Institute for War and Peace Reporting | Giving Voice, Driving Change

Vote-Buying Claims Threaten Poll Credibility

Bribes ranging from mobile phones to household items allegedly offered in attempts to win support.
By
Iraq’s elections commission has promised to punish political parties found guilty of vote-buying - reports of which may threaten the credibility of next week's national vote.



"We have received many complaints about vote-buying and bribes and we have filed them to the Baghdad office where they are in the investigating process,” Abdulrahman Khalifa, head of public relations for the Iraqi High Electoral Commission, IHEC, told IWPR.



“The complaints included giving fuel, guns and money in exchange for votes. IHEC has tough penalties for these violations.”



The IHEC does not have figures for the number of bribery allegations it has received, but a rash of claims has been reported by the media and NGOs across Iraq. The Baghdad-based Sun Network, Iraq’s largest election watchdog, recently released its third report on alleged violations taking place in cities as far apart as Erbil and Basra.



“We recorded some bribes with detailed evidence,” Sun spokesman Hogar Chato said. “Some candidates from [Erbil and Basra] visited homes and gave household items like blankets, refrigerators and heaters to the people in exchange for promises that they would vote for them.”



Allegations of vote-buying, along with other forms of electoral misconduct, are seen as a major threat to international acceptance of March 7 parliamentary poll. In recent days, senior United States figures - most notably General Ray Odierno, the top US commander in Iraq, have said they are prepared to keep American troops in Iraq past this year's scheduled withdrawal if the election fails to proceed smoothly.



“Bribes are [tempting in] a society like Iraq where many people still live below the poverty line and aren't aware of their rights. Through reports [of violations] we put pressure on IHEC, and if it doesn’t respond we will send the reports to other international organisations like UNAMI [United Nations Assistance Mission in Iraq] and western embassies,” Chato said.



Residents of several provinces told IWPR that political parties had resorted to handing out bribes including food, mobile phones or even government posts to win votes.



"One of the parties running in the election offered my son 100 US dollars for his vote. The party asked those who accepted [the money] to take an oath on the Holy Quran that they would vote for them. After taking the oath, the money was handed over," said Abu Mohammad, 60, a retired civil servant in the northern city of Mosul.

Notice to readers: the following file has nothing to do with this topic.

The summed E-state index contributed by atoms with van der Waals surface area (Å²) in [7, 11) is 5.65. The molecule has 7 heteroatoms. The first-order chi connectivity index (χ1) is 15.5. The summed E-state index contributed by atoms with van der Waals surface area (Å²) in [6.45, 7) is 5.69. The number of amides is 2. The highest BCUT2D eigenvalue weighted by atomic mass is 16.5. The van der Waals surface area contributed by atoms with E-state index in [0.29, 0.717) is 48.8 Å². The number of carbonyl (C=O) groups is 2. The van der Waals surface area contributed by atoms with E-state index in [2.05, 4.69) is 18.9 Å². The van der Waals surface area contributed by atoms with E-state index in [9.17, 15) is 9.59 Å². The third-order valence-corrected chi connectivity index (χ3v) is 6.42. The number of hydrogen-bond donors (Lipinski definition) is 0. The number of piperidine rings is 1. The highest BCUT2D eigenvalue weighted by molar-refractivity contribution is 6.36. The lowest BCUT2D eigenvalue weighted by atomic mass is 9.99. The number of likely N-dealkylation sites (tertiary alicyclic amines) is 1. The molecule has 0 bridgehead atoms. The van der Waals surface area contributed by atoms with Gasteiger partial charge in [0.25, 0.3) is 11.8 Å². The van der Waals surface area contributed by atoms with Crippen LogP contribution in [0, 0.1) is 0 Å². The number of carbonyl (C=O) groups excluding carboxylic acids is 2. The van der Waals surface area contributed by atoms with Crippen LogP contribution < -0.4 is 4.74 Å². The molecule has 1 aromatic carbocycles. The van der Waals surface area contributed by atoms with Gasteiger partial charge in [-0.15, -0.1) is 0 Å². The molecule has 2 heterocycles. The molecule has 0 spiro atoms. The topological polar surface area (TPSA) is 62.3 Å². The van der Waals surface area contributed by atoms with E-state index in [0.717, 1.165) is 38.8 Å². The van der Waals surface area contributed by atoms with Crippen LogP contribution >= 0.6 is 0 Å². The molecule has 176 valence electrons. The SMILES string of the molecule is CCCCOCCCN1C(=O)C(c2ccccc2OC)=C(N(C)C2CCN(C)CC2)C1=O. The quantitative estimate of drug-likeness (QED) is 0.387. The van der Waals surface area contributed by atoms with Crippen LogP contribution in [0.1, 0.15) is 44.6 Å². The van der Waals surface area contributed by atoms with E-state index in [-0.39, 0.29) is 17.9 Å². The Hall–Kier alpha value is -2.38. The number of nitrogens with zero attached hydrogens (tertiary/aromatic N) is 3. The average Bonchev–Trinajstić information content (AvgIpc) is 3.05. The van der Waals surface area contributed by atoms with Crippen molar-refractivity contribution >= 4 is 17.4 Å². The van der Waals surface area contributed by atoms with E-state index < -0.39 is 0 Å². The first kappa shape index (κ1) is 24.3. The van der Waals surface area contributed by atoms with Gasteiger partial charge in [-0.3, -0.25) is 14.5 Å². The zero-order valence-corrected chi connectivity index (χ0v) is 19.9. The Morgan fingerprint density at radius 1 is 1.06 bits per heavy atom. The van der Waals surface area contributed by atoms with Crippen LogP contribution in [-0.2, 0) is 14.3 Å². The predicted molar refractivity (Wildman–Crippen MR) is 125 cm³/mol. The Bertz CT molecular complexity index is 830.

"I was not surprised because it is an election war, and everyone is desperate to win. But I was disappointed because the candidates of [this party] had advocated change," he added.



Sabah Sami, spokesman of the Baghdad municipality, said he had personally witnessed vote-buying.



"I saw with my own eyes a female candidate distributing clothes to children in my neighbourhood just to urge their parents to vote on her behalf. It is a shame," he said.



In the southern city of Najaf, Haider al-Akkayshi, 32, said he had witnessed multiple parties offering mobile phones to locals in exchange for promises of votes.



"Competing blocs are becoming creative in devising new methods for bribery," Najaf-based election monitor Saed Malallah said.



Not that corrupt candidates can be sure that their bribes will secure them votes.



"My friends and I take advantage of all the gifts, but in the end we will vote for who we want,” Mahmoud, an unemployed 28-year-old in Mosul, said.



Mutafa, an 18-year-old student in Baghdad, said, "If a candidate or a political party offers me a gift or a bribe, I will accept it at once. But I will not reward them with my vote.



“What can I expect from a candidate whose first step is a bribe? I wonder what he will do when he holds office.”



The elections commission, which was established by the former Coalition Provisional Authority in 2004, maintains that it is closely monitoring all complaints about the election and that violators will be punished.



Tariq Harb, a top Iraqi legal expert and a candidate with Prime Minister Nuri al-Maliki’s State of Law Alliance, said the IHEC is authorised to determine what it considers a bribe as well as the appropriate fine or punishment.



IHEC spokesman Qasim al-Abbodi said that any candidate or party found guilty of vote-buying is issued a warning. Should they persist, a hefty fine is handed down. If this fails to deter, then the candidate or party is banned.



"The commission is serious. We are investigating all details related to the electoral process, and we will punish severely. We will not keep silent regarding any violations," Abbodi said.



Ali Kareem, Jarir Mohammed and Ali al-Mutalibi are IWPR-trained journalists in Iraq. IWPR-trained journalist Shorish Khalid contributed to this report from Sulaimaniyah.

More IWPR's Global Voices